The Story of the Dress Part I

Catherine and GrandMary with GrandMary's wedding dress

Shortly after their engagement, Catherine and John started to think about their wedding plans.  They considered what kind of wedding they wanted, Catherine considered what kind of dress she wanted that would make sense with the type of wedding they wanted.  She wondered if GrandMary would mind her 1951 wedding dress being remade to fit Catherine.  I called my 79-year-old mother and asked for permission.  My mom stated, “Well sure!  I won’t be using it anymore!”

This past summer we visited Mom and sisters, and at that point, my mother’s dress officially changed ownership.  In the evening, we pulled the dress out and assessed its condition.  The yellowed, heavy duchess satin from the 1951 wedding bore old stains of celebratory wedding cake and punch.  Even some of the delicate beads had lost their coating.  Catherine took it to an eco-friendly cleaner and we were thrilled with the results!  Many of the old stains were removed, others lightened and the yellow was gone!

In August, I began deconstructing the dress to determine how much fabric was usable.  I cut and sewed a demo bodice out of another fabric to be certain Catherine would have a dress that fit.  After the fit was established, I ripped the demo to use use as a pattern and I cut her new dress from my mother’s old one.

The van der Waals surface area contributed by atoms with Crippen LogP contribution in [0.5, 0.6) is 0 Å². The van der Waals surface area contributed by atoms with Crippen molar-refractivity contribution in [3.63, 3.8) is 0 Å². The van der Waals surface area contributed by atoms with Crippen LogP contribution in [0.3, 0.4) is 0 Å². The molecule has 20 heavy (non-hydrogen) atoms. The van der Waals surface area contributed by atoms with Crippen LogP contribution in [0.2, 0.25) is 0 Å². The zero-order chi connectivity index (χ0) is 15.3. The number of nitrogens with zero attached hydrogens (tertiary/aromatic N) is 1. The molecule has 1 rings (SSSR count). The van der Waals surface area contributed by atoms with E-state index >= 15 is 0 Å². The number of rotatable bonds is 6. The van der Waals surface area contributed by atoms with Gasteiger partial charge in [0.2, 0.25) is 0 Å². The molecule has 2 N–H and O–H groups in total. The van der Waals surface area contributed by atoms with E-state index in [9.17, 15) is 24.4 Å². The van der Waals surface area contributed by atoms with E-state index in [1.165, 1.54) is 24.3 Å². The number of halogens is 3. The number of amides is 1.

Catherine and I discussed alternatives if the pattern pieces would not fit around some of the minor stains that remained.  We decided, being the creative folks that we are, we could come up with a solution!  We also discussed the story of the dress; who it belonged to, the time period, the maternal line that it touched from my Grandmother Alma seeing her oldest daughter being married, my Mom wearing it, my Aunt Katherine standing beside her as maid of honor, my sisters and I trying it on while growing up, and now to Catherine.

Our Catherine who with her “live simply, respect the earth, eco-friendly way of living”, chose to have her dress for her milestone of a day, be one with meaning.  Just as a painting tells a story with each underlying pencil mark,  brush strokes and layers of paint, I recognized Catherine’s dress, a work of art in its own, has a story to tell, too.  Each stitch, each bead, and yes, each unresolved stain (until it’s decided how to resolve it) creates part of the story.  In fact, it is those marks that help to alter , shape and form what the dress will be, just as our own marks and resolved stains that touch to our very fibers help each of us to shape and form who we Be.

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